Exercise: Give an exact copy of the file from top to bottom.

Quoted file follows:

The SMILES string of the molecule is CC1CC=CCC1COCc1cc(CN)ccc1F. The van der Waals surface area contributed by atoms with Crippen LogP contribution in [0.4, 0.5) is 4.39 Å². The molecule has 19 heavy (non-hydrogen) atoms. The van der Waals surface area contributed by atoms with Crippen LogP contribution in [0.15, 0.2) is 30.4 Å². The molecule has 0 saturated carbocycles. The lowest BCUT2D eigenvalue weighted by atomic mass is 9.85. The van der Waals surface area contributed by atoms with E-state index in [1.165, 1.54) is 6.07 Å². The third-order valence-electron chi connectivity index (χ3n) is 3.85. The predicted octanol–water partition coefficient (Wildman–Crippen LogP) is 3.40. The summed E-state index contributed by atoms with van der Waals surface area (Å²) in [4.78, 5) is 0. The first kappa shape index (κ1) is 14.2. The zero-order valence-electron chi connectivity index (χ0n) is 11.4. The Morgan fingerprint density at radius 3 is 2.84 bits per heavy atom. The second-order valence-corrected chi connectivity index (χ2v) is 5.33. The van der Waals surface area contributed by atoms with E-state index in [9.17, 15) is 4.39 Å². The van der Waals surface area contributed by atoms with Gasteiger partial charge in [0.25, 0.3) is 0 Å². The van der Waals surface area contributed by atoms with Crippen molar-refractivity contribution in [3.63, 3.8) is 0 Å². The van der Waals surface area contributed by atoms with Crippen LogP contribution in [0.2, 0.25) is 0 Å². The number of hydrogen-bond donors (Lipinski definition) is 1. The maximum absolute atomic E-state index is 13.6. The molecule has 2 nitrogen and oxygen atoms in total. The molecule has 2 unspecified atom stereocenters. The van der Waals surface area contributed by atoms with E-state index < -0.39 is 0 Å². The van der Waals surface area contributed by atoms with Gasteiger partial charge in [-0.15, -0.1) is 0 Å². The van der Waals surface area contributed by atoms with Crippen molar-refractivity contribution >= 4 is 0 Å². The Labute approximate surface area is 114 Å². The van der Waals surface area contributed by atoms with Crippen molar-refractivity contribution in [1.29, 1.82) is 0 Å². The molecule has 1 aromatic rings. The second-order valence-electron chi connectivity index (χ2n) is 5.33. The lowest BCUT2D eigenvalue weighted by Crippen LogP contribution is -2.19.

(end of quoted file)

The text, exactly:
The SMILES string of the molecule is CC1CC=CCC1COCc1cc(CN)ccc1F. The van der Waals surface area contributed by atoms with Crippen LogP contribution in [0.4, 0.5) is 4.39 Å². The molecule has 19 heavy (non-hydrogen) atoms. The van der Waals surface area contributed by atoms with Crippen LogP contribution in [0.15, 0.2) is 30.4 Å². The molecule has 0 saturated carbocycles. The lowest BCUT2D eigenvalue weighted by atomic mass is 9.85. The van der Waals surface area contributed by atoms with E-state index in [1.165, 1.54) is 6.07 Å². The third-order valence-electron chi connectivity index (χ3n) is 3.85. The predicted octanol–water partition coefficient (Wildman–Crippen LogP) is 3.40. The summed E-state index contributed by atoms with van der Waals surface area (Å²) in [4.78, 5) is 0. The first kappa shape index (κ1) is 14.2. The zero-order valence-electron chi connectivity index (χ0n) is 11.4. The Morgan fingerprint density at radius 3 is 2.84 bits per heavy atom. The second-order valence-corrected chi connectivity index (χ2v) is 5.33. The van der Waals surface area contributed by atoms with E-state index in [9.17, 15) is 4.39 Å². The van der Waals surface area contributed by atoms with Gasteiger partial charge in [0.25, 0.3) is 0 Å². The van der Waals surface area contributed by atoms with Crippen molar-refractivity contribution in [3.63, 3.8) is 0 Å². The van der Waals surface area contributed by atoms with Crippen LogP contribution in [0.2, 0.25) is 0 Å². The number of hydrogen-bond donors (Lipinski definition) is 1. The maximum absolute atomic E-state index is 13.6. The molecule has 2 nitrogen and oxygen atoms in total. The molecule has 2 unspecified atom stereocenters. The van der Waals surface area contributed by atoms with E-state index < -0.39 is 0 Å². The van der Waals surface area contributed by atoms with Gasteiger partial charge in [-0.15, -0.1) is 0 Å². The van der Waals surface area contributed by atoms with Crippen molar-refractivity contribution >= 4 is 0 Å². The Labute approximate surface area is 114 Å². The van der Waals surface area contributed by atoms with Crippen molar-refractivity contribution in [1.29, 1.82) is 0 Å². The molecule has 1 aromatic rings. The second-order valence-electron chi connectivity index (χ2n) is 5.33. The lowest BCUT2D eigenvalue weighted by Crippen LogP contribution is -2.19.